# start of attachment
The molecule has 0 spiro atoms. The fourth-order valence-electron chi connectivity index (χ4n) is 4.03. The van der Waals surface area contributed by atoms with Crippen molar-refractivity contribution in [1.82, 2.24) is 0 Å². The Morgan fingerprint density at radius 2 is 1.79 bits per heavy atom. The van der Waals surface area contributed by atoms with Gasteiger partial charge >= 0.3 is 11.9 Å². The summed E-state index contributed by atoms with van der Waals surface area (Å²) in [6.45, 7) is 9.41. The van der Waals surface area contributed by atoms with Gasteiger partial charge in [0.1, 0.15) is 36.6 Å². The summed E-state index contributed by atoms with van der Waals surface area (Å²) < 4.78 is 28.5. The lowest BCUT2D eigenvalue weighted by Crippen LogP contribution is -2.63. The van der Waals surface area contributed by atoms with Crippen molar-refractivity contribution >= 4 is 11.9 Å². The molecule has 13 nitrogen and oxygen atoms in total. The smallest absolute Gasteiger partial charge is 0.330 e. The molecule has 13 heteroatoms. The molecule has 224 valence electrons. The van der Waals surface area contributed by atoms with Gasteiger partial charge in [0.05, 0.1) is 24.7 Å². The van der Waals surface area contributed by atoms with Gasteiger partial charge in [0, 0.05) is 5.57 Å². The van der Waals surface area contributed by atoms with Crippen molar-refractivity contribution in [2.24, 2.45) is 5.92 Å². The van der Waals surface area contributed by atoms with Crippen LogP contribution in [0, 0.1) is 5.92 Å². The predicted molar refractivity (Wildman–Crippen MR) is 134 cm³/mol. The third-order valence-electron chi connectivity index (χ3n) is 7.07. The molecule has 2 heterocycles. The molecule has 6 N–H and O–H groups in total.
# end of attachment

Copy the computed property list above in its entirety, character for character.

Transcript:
The molecule has 0 spiro atoms. The fourth-order valence-electron chi connectivity index (χ4n) is 4.03. The van der Waals surface area contributed by atoms with Crippen molar-refractivity contribution in [1.82, 2.24) is 0 Å². The Morgan fingerprint density at radius 2 is 1.79 bits per heavy atom. The van der Waals surface area contributed by atoms with Gasteiger partial charge >= 0.3 is 11.9 Å². The summed E-state index contributed by atoms with van der Waals surface area (Å²) in [6.45, 7) is 9.41. The van der Waals surface area contributed by atoms with Gasteiger partial charge in [0.1, 0.15) is 36.6 Å². The summed E-state index contributed by atoms with van der Waals surface area (Å²) < 4.78 is 28.5. The lowest BCUT2D eigenvalue weighted by Crippen LogP contribution is -2.63. The van der Waals surface area contributed by atoms with Crippen molar-refractivity contribution >= 4 is 11.9 Å². The molecule has 13 nitrogen and oxygen atoms in total. The smallest absolute Gasteiger partial charge is 0.330 e. The molecule has 13 heteroatoms. The molecule has 224 valence electrons. The van der Waals surface area contributed by atoms with Gasteiger partial charge in [0.05, 0.1) is 24.7 Å². The van der Waals surface area contributed by atoms with Gasteiger partial charge in [0, 0.05) is 5.57 Å². The van der Waals surface area contributed by atoms with Crippen molar-refractivity contribution in [2.24, 2.45) is 5.92 Å². The van der Waals surface area contributed by atoms with Crippen LogP contribution in [0, 0.1) is 5.92 Å². The predicted molar refractivity (Wildman–Crippen MR) is 134 cm³/mol. The third-order valence-electron chi connectivity index (χ3n) is 7.07. The molecule has 2 heterocycles. The molecule has 6 N–H and O–H groups in total.